- Try a "buy nothing" month. Several dozen MSN Money commenters have tried this experiment, and many are surprised at the amounts of cash they're saving by buying only necessities for a single month. If you bring your lunch and snacks to work, don't eat out and avoid shopping for 30 days, you may find you can make a good deal of progress toward your $500 goal.
- Sell stuff. Try yard sales, consignment stores and online auction sites such as eBay or classified sites like Craigslist. Sell your books on Half.com or Amazon.com. Make sure the cash you raise is put into savings immediately, or it will get spent.
- Save your change. Several readers tell of saving hundreds of dollars over the course of a year, even making a game of it with their children.
- Review your bills. If you haven't already, go through your regular bills and see what you can trim. Dropping premium TV channels or doing without pay TV entirely for a while could produce significant savings. Phone bills are often rife with extras that can be cut, including call waiting or pricey voice-mail systems. If you have high-speed Internet access, consider switching to an Internet calling service such as Vonage or Skype to save even more. Once you've trimmed, channel the extra savings into your bank account. If you save $10 on your phone bill, for example, put that much into savings each month.
- Make your savings automatic. Setting up a regular electronic transfer from your checking to your savings account is much better than making the transfers manually. If you have to make the decision to save every month, you'll probably decide to do something else with the money. If the decision is made for you, it's more likely to stick.
But is it an emergency?
If you've been living paycheck to paycheck for a while, you may be unclear about what constitutes a true emergency. Essentially, it's an event that puts your livelihood or your family's safety at risk. The television dying, for example, is not an emergency. The furnace dying is.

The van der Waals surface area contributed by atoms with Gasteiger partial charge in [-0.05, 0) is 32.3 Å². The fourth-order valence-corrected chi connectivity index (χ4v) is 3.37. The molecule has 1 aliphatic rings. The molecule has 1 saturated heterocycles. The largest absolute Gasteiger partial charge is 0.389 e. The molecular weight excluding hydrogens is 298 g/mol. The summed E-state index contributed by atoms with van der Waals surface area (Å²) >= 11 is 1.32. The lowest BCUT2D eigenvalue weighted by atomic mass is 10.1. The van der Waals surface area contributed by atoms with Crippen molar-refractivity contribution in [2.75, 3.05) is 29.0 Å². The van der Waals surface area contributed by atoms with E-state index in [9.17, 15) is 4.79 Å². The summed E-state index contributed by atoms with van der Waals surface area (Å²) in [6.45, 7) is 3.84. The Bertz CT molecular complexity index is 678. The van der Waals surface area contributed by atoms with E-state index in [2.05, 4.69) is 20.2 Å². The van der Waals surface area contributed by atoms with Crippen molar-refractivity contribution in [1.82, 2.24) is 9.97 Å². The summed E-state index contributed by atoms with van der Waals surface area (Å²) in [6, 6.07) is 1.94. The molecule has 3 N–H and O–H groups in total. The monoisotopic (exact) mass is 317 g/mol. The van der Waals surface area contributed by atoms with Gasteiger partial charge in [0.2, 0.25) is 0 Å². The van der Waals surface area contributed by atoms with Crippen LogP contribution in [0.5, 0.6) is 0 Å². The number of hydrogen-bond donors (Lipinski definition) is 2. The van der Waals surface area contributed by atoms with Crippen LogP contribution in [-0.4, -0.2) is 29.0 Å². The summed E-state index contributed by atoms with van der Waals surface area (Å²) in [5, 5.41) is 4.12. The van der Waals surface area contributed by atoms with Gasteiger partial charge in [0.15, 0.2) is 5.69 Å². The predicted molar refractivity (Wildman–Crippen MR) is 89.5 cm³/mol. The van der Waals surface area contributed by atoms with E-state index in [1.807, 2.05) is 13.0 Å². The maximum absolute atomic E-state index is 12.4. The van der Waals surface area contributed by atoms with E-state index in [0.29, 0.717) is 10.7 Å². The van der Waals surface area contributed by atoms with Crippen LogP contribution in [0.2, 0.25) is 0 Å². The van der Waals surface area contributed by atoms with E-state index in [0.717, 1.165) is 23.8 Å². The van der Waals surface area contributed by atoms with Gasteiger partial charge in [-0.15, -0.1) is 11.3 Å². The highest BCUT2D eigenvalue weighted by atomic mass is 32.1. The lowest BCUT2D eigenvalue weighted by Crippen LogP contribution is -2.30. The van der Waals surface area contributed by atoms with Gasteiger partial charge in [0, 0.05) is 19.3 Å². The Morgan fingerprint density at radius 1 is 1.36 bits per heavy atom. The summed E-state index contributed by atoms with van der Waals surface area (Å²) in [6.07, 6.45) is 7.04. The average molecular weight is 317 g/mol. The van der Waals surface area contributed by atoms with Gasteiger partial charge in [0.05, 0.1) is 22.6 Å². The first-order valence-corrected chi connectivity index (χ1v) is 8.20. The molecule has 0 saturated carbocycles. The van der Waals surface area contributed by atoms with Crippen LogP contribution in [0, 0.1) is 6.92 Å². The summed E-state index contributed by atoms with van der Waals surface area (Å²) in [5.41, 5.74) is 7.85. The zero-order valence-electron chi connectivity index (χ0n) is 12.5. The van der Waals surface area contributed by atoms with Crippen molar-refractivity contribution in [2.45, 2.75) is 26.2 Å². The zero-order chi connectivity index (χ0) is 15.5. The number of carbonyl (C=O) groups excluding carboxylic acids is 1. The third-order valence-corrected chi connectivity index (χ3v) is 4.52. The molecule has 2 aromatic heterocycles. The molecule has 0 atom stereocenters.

A car repair may or may not be an emergency, depending on whether you have alternate transportation. If you can't get to work any other way, then getting the car fixed justifies raiding your emergency fund. If you can take the bus for a while, it doesn't.
Regular, predictable expenses are not emergencies. Neither are gift-giving occasions such as weddings, holidays and birthdays.
Liz Weston is the Web's most-read personal-finance writer. She is the author of several books, most recently "The 10 Commandments of Money: Survive and Thrive in the New Economy" (find it on Bing). Weston's award-winning columns appear every Monday and Thursday, exclusively on MSN Money. Join the conversation and send in your financial questions on Liz Weston's Facebook fan page.
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I agree with most things in this article; but one thing in particular I do not. Do not sign up for overdraft protection. The wording itself is not even what it actually is: "overdraft protection" those words are there just make you feel all good inside. The "protection" they are offering you comes at a very high cost, usually around $25-30 per overdraft. If it was actually "protection", they wouldn't charge you extra for it. All this does is protect you from having to put the stuff back you were going to buy with your card. KNOW how much money you have in your account, if you do not have enough to cover the expense, don't buy it. Plain and simple. This article is about saving, not giving the banks more of your hard earned money.